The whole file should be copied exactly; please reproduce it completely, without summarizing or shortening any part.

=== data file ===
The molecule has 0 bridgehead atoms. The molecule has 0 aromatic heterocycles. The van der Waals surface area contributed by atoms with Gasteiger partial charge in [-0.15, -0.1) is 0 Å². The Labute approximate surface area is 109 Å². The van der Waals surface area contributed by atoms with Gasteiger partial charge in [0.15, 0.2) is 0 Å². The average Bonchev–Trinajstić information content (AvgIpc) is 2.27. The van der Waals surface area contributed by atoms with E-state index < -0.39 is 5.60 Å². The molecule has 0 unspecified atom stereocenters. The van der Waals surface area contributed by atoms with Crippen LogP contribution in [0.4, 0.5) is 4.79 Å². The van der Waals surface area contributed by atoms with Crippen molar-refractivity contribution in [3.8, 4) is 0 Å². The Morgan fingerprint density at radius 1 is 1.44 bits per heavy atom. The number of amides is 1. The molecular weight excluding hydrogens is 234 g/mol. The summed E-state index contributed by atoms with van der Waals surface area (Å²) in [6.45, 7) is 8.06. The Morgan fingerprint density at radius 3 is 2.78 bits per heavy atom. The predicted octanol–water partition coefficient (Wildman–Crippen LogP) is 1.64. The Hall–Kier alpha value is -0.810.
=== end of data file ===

The molecule has 0 bridgehead atoms. The molecule has 0 aromatic heterocycles. The van der Waals surface area contributed by atoms with Gasteiger partial charge in [-0.15, -0.1) is 0 Å². The Labute approximate surface area is 109 Å². The van der Waals surface area contributed by atoms with Gasteiger partial charge in [0.15, 0.2) is 0 Å². The average Bonchev–Trinajstić information content (AvgIpc) is 2.27. The van der Waals surface area contributed by atoms with E-state index < -0.39 is 5.60 Å². The molecule has 0 unspecified atom stereocenters. The van der Waals surface area contributed by atoms with Crippen LogP contribution in [0.4, 0.5) is 4.79 Å². The van der Waals surface area contributed by atoms with Crippen molar-refractivity contribution in [3.8, 4) is 0 Å². The Morgan fingerprint density at radius 1 is 1.44 bits per heavy atom. The number of amides is 1. The molecular weight excluding hydrogens is 234 g/mol. The summed E-state index contributed by atoms with van der Waals surface area (Å²) in [6.45, 7) is 8.06. The Morgan fingerprint density at radius 3 is 2.78 bits per heavy atom. The predicted octanol–water partition coefficient (Wildman–Crippen LogP) is 1.64. The Hall–Kier alpha value is -0.810.